From the 17th century onwards, collecting and displaying artworks and objects from abroad has been considered a genteel pastime. In the golden age of exploration and Grand Tours, owning what became known as a ‘cabinet of curiosities’ was a way of showing off a broader appreciation of the world. When the idea of such cabinets originated in the Renaissance period they were known as ‘wunderkammer’, or cabinets of wonder.
It’s refreshing to think that we can still glean a little bit of such wonder from objects even in today’s connected world. A fine example of this is Christie’s sale on 22nd November 2016 of lawyer, traveller and aesthete Seward Kennedy’s accumulation of curiosities. Entitled ‘Seward Kennedy’s Cabinet of Curiosities’, the sale shows the American-born Anglophile’s discerning taste for items with beautiful patina and fascinating history. His eclectic taste ranged from contemporary art to tribal metalwork.
Showcased below are 10 highlight lots. Kennedy displayed all his worldy finds in his homes in New York and London and was still acquiring pieces up until two weeks before he died. He denied that it was ever a collection but what is shown above is a glimpse of one of the most wonderful – and extensive – modern cabinets of curiosity. Perhaps bidding on a piece will inspire you to start your own.
An Italian walnut model of a merlion, 19th century
Probably originally a bench-end, the piece is 33in (85cm) high on a stand
An enamelled brass pyx from Limoges, France, 13th century
A pyx is a box used in the Christian church to carry the Eucharist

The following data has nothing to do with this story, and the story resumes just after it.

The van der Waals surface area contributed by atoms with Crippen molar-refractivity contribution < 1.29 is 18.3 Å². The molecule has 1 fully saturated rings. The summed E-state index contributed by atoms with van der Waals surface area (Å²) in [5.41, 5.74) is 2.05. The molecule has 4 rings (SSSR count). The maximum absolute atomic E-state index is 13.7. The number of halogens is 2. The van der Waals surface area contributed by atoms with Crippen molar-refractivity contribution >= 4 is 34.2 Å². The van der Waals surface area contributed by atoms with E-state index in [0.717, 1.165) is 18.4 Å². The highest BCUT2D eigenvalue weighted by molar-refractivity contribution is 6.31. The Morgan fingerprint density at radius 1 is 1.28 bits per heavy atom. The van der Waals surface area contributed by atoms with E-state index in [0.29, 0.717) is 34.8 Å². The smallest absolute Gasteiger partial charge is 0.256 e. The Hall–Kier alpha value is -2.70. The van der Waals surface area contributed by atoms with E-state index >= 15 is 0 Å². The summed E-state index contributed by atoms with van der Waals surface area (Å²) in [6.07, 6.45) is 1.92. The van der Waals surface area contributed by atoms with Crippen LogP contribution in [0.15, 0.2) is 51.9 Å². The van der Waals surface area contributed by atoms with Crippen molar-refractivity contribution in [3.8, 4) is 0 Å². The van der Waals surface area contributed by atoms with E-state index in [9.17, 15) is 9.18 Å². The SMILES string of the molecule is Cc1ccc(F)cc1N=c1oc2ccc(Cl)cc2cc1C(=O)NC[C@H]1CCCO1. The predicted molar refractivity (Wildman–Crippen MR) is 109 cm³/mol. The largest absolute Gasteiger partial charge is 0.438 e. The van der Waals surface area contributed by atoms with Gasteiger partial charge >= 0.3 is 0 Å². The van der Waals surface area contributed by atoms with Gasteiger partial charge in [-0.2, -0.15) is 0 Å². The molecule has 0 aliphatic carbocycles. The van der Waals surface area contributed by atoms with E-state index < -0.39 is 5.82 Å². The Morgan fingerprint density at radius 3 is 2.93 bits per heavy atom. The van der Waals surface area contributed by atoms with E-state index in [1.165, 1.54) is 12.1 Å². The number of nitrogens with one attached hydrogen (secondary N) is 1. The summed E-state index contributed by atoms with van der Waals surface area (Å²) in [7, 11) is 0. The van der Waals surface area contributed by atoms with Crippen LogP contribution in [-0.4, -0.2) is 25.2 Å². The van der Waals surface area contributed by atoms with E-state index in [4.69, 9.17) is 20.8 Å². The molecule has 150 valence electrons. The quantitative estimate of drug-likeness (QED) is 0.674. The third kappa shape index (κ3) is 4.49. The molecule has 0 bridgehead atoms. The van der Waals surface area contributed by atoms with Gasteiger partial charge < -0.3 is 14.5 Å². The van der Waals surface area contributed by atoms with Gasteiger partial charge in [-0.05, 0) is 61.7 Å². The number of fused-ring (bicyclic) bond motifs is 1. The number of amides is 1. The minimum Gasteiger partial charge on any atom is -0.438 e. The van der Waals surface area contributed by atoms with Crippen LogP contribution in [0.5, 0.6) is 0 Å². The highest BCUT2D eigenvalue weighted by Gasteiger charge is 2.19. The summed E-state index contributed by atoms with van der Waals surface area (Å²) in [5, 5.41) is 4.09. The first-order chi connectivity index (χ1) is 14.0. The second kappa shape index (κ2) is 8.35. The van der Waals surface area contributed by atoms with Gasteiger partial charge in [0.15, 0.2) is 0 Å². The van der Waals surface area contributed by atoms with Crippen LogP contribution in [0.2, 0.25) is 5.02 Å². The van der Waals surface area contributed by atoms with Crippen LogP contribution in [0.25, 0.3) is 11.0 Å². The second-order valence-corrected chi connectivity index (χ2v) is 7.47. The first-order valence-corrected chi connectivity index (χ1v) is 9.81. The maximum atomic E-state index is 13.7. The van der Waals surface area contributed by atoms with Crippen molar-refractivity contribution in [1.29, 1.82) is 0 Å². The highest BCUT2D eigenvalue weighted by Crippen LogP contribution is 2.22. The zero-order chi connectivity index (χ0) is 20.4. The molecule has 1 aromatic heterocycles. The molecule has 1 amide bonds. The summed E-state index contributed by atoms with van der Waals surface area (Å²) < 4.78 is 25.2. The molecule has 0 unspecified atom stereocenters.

Two iron masks from Nuremberg, Germany, 17th century
Each is made of blackened iron with piercings for the eyes, nose and mouth. The first is formed of one piece, while the second is formed of three main plates with a lattice of bars covering the forehead
A Safavid pottery tile from Iran, 18th century
The Safavid period is seen as a high point of Persian art and spans the years from 1501 to 1722
A large portrait of a monkey from Rajasthan, north India, 18th-19th century
This ink drawing of a monkey is mounted and framed measuring 17 x 24in (43 x 61cm)
Two scholar’s objects from China, thought to be 19th century or earlier
The lot comprises a burrwood specimen growing from malachite and a large stone on rootwood stand
A pair of male and female Ibeji figures from Yoruba, Nigeria
The Yoruba held a large African empire until the end of 17th century and were the most urbanised of all the African peoples
Romeo e Giulietta (Opus 101) by Miguel Ortiz Berrocal
Berrocal was a Spanish sculptor who died in 2006. This piece was made in 1966-67. It comes with the original assembly booklet, which includes the numbered and signed certificate
Campbell’s Soup Can (Tomato) by Andy Warhol
One of Warhol’s most iconic Pop Art motifs, this screenprinted bag comes from an unknown edition size, published by the Institute of Contemporary Art, Boston, Massachusetts in 1966
A stained fruitwood articulated artist’s mannequin
This piece was made by the French company Maquette Francaise in the late 19th century
Seward Kennedy’s Cabinet of Curiosities sale took place at Christie’s South Kensington on 22nd November 2016.
Christie’s, 85 Old Brompton Road, London, SW7 3LD. 02097 306074; christies.com